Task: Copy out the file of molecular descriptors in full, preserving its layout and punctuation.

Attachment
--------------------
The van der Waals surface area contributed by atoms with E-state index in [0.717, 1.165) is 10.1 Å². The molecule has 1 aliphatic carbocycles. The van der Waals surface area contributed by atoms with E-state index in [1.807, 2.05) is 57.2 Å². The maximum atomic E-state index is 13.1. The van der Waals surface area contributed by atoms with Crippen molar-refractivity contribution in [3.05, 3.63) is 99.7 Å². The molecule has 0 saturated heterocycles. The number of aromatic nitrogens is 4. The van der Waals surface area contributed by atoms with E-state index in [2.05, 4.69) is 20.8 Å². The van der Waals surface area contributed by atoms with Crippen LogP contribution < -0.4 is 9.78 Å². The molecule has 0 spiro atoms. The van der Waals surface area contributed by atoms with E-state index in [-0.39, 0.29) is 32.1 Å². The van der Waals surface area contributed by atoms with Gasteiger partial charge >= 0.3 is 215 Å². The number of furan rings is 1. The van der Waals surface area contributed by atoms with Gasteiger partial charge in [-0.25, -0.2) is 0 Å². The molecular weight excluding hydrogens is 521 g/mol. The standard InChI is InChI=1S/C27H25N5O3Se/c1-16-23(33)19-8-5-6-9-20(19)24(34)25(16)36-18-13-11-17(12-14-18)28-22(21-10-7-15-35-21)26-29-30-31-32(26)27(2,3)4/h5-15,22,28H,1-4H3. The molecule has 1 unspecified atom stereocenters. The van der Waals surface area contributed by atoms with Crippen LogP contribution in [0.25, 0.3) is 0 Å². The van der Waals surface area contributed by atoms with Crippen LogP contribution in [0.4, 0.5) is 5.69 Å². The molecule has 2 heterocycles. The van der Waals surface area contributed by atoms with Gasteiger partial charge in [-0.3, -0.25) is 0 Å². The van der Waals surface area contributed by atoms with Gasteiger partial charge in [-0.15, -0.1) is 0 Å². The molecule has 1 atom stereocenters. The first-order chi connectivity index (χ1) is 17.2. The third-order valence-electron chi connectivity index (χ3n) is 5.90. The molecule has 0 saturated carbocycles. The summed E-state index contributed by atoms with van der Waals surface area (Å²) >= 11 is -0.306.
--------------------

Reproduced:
The van der Waals surface area contributed by atoms with E-state index in [0.717, 1.165) is 10.1 Å². The molecule has 1 aliphatic carbocycles. The van der Waals surface area contributed by atoms with E-state index in [1.807, 2.05) is 57.2 Å². The maximum atomic E-state index is 13.1. The van der Waals surface area contributed by atoms with Crippen molar-refractivity contribution in [3.05, 3.63) is 99.7 Å². The molecule has 0 saturated heterocycles. The number of aromatic nitrogens is 4. The van der Waals surface area contributed by atoms with E-state index in [2.05, 4.69) is 20.8 Å². The van der Waals surface area contributed by atoms with Crippen LogP contribution < -0.4 is 9.78 Å². The molecule has 0 spiro atoms. The van der Waals surface area contributed by atoms with E-state index in [-0.39, 0.29) is 32.1 Å². The van der Waals surface area contributed by atoms with Gasteiger partial charge >= 0.3 is 215 Å². The number of furan rings is 1. The van der Waals surface area contributed by atoms with Gasteiger partial charge in [-0.25, -0.2) is 0 Å². The molecular weight excluding hydrogens is 521 g/mol. The standard InChI is InChI=1S/C27H25N5O3Se/c1-16-23(33)19-8-5-6-9-20(19)24(34)25(16)36-18-13-11-17(12-14-18)28-22(21-10-7-15-35-21)26-29-30-31-32(26)27(2,3)4/h5-15,22,28H,1-4H3. The molecule has 1 unspecified atom stereocenters. The van der Waals surface area contributed by atoms with Crippen LogP contribution in [0.25, 0.3) is 0 Å². The van der Waals surface area contributed by atoms with Crippen LogP contribution in [0.4, 0.5) is 5.69 Å². The molecule has 2 heterocycles. The van der Waals surface area contributed by atoms with Gasteiger partial charge in [-0.3, -0.25) is 0 Å². The van der Waals surface area contributed by atoms with Gasteiger partial charge in [-0.15, -0.1) is 0 Å². The molecule has 1 atom stereocenters. The first-order chi connectivity index (χ1) is 17.2. The third-order valence-electron chi connectivity index (χ3n) is 5.90. The molecule has 0 saturated carbocycles. The summed E-state index contributed by atoms with van der Waals surface area (Å²) >= 11 is -0.306.